Full steam ahead on the Mayan train

Meagan Drillinger

The annual Tianguis Turistico wrapped its 47th edition last week in Mexico City. The first time this event was ever held in the country’s capital, it brought together buyers, suppliers and media from more than 90 countries, all interested in learning about and participating in Mexico’s explosive tourism industry. The amount of business conducted at this year’s event exceeded the sales volume from the previous Tianguis Truistico by 87 percent. By the end of the three-day trade show, nearly $70 million in sales had been recorded.

One of the biggest topics on the mind of travel advisors and tourism professionals at this year’s event was the progress of the Mayan train. The Mayan train has been widely talked about since 2018, when President Andres Manuel Lobez Obrador revived the project. The original plan had been proposed in 2012 by the previous president, Enrique Pena Nieto, and was to cost about $1.5 billion. As part of Lopez Obrador’s campaign, he proposed expanding the tourist train from Cancun down through Tulum and to the Mayan ruins of Palenque, as well as to the states of Campeche and Yucatan — a project totaling somewhere between $6 billion and $8 billion.

Now, it seems that we’re getting closer and closer to the actual debut of the mega tourism initiative.

“The Mayan train is a very important project for our country and for our state. It’s a project that is trying to bring more opportunities for tourism in Quintana Roo. For us, the governor and all of the inhabitants, it is a green opportunity to promote more destinations in our state and to bring more opportunities to the people who live in the center and south of the state because of connectivity,” Bernardo Cueto Riestra, secretary of tourism for the state of Quintana Roo, told members of the media at a Quintana Roo breakfast at Tianguis Turistico.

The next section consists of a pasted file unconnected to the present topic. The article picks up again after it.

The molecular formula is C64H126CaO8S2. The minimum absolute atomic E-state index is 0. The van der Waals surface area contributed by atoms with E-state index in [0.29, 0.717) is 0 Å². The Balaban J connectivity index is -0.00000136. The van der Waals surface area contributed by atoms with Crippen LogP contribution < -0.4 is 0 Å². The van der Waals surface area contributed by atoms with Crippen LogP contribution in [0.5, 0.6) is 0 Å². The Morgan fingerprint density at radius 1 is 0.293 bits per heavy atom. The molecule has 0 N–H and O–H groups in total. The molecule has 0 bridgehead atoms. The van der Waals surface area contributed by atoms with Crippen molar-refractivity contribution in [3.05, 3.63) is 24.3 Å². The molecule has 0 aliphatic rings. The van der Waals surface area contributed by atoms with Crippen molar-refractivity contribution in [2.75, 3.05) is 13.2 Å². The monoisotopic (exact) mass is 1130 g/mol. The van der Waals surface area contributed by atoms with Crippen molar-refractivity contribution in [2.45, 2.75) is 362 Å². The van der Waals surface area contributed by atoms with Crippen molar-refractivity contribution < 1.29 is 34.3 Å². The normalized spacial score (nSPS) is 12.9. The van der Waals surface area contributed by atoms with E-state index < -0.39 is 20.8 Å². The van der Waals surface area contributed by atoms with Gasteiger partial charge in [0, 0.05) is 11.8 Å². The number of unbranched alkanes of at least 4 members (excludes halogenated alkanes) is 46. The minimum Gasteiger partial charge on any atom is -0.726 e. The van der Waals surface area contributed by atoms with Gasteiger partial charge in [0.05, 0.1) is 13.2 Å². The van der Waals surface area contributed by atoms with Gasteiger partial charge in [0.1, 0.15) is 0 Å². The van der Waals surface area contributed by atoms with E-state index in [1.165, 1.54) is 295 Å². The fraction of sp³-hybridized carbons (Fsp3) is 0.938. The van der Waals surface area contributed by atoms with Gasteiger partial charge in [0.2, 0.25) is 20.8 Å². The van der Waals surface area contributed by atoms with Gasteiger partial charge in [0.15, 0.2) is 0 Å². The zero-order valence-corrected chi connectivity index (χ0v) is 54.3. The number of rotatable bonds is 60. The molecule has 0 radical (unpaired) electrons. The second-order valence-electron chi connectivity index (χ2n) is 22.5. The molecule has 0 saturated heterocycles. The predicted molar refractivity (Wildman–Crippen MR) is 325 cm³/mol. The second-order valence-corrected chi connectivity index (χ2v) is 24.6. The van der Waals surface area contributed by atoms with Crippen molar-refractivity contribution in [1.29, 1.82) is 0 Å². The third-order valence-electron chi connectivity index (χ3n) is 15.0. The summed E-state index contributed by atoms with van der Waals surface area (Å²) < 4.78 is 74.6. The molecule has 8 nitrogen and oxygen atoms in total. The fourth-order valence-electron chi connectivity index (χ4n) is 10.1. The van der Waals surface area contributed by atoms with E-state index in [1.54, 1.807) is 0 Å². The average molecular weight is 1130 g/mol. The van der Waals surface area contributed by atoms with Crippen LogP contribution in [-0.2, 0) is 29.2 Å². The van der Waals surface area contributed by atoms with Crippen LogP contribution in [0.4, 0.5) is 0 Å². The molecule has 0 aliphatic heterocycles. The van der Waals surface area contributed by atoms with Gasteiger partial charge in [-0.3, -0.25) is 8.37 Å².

According to Cueto, the train is expected to be inaugurated this December, with the first departures for its first phase to run in early 2024. Construction is already underway, including the stations in Cancun, Puerto Morelos, Playa del Carmen and Tulum. The specific train route to be launched in the first phase has yet to be announced, but Cueto believes that a large portion of it will be in Quintana Roo, since the majority of the miles in the entire route are in that state.

Michelle Fridman, secretary of tourism for the state of Yucatan, told Travel Weekly that the Mayan train is already under construction in that state, as well, and that the connection between Cancun and Merida will also be part of the first phase.

But the Mayan train is just a piece of Quintana Roo’s rapid tourism expansion. One of the train stops under construction will be at the impending international airport in Tulum. 

“The schedule for Tulum airport is that next year it will be open and will start with a lot of connectivity,” Cueto said. “There are a lot of airlines that are very interested in this airport and the opportunity for connectivity for central and southern Quintana Roo.”

According to Cueto, there will be flights to Tulum from the U.S. immediately. The highest demand comes from the U.S., as travelers want to cut the travel time to Tulum. Right now, it takes an hour and a half to drive from Cancun Airport to Tulum, but the debut of the airport will cut this time down to 15 minutes. This airport will also bring the burgeoning destination of Bacalar a bit closer to home. The drive to Bacalar from Cancun is about four hours, but from the Tulum airport it will be an hour and a half.

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